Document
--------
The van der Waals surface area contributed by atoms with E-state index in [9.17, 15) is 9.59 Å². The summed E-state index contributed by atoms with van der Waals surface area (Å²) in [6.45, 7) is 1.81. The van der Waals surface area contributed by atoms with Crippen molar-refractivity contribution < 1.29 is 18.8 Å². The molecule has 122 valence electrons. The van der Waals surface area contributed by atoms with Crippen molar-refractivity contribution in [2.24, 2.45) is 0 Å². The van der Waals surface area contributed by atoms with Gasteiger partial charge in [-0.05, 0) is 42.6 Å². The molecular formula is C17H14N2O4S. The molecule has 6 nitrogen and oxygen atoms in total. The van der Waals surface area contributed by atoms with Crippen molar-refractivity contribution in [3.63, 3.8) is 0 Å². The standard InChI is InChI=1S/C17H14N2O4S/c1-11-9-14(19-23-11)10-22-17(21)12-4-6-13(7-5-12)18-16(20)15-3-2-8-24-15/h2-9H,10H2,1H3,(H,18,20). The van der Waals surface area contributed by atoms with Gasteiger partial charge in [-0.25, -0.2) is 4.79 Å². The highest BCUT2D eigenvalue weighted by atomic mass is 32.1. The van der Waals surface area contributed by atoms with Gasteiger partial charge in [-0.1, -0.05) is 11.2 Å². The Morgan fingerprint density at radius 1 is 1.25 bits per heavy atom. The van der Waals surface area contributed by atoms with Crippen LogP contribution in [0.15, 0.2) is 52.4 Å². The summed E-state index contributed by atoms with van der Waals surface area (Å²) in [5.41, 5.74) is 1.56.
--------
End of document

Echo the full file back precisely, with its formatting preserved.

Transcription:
The van der Waals surface area contributed by atoms with E-state index in [9.17, 15) is 9.59 Å². The summed E-state index contributed by atoms with van der Waals surface area (Å²) in [6.45, 7) is 1.81. The van der Waals surface area contributed by atoms with Crippen molar-refractivity contribution < 1.29 is 18.8 Å². The molecule has 122 valence electrons. The van der Waals surface area contributed by atoms with Crippen molar-refractivity contribution in [2.24, 2.45) is 0 Å². The van der Waals surface area contributed by atoms with Gasteiger partial charge in [-0.05, 0) is 42.6 Å². The molecular formula is C17H14N2O4S. The molecule has 6 nitrogen and oxygen atoms in total. The van der Waals surface area contributed by atoms with Crippen molar-refractivity contribution in [3.63, 3.8) is 0 Å². The standard InChI is InChI=1S/C17H14N2O4S/c1-11-9-14(19-23-11)10-22-17(21)12-4-6-13(7-5-12)18-16(20)15-3-2-8-24-15/h2-9H,10H2,1H3,(H,18,20). The van der Waals surface area contributed by atoms with Gasteiger partial charge in [-0.25, -0.2) is 4.79 Å². The highest BCUT2D eigenvalue weighted by atomic mass is 32.1. The van der Waals surface area contributed by atoms with Gasteiger partial charge in [-0.1, -0.05) is 11.2 Å². The Morgan fingerprint density at radius 1 is 1.25 bits per heavy atom. The van der Waals surface area contributed by atoms with Crippen LogP contribution in [0.15, 0.2) is 52.4 Å². The summed E-state index contributed by atoms with van der Waals surface area (Å²) in [5.41, 5.74) is 1.56.